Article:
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Encephalopathy of Cat-Scratch Disease

AMA Am J Dis Child. 1960;99(1):107-108. doi:10.1001/archpedi.1960.02070030109019.
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Cat-scratch disease was first postulated as an infectious granuloma, possibly tularemia, in 1932, when Debré and Foshay independently described this condition.1 In 1947, Debré enhanced accuracy of diagnosis with a skin test utilizing an antigen prepared by Foshay. It was not until 1950, however, that cat-scratch disease was formally recognized as an entity, when Debré reported the first known case.2 Since 1950, over 200 cases have been described in various parts of the world.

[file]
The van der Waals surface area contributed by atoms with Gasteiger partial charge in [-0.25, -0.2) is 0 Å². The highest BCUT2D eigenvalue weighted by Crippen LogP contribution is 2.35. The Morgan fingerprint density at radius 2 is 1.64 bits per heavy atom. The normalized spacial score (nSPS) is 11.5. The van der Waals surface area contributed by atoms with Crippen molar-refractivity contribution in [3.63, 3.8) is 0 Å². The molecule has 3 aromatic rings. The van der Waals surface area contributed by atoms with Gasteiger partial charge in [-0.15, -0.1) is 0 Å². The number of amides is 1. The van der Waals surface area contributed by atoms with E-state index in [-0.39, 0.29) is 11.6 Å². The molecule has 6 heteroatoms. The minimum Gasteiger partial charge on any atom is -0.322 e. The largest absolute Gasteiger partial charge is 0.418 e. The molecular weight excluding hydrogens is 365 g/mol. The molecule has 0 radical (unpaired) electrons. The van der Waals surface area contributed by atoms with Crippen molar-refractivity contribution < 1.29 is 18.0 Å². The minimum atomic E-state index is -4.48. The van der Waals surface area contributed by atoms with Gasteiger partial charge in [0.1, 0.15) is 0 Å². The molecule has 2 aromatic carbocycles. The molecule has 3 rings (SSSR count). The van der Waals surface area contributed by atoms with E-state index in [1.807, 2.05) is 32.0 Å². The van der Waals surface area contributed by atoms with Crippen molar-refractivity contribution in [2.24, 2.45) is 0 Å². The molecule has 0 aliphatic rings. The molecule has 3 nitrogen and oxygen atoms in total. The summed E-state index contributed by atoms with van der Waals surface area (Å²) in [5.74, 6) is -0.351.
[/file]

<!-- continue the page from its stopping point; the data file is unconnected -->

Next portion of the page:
The classical clinical picture is an initial skin lesion with regional adenopathy; however, mesenteric lymphadenitis, thrombocytopenic purpura, pulmonary infiltration, and erythema-nodosum-like lesions have occurred as rare complications.3,4 An associated encephalopathy was first recorded by Stevens,5 in 1952, and since this time, 14 cases of cat-scratch disease with neurologic symptoms have been reported. It is the purpose of this presentation to describe the findings in a child with cat-scratch disease who exhibited evidence


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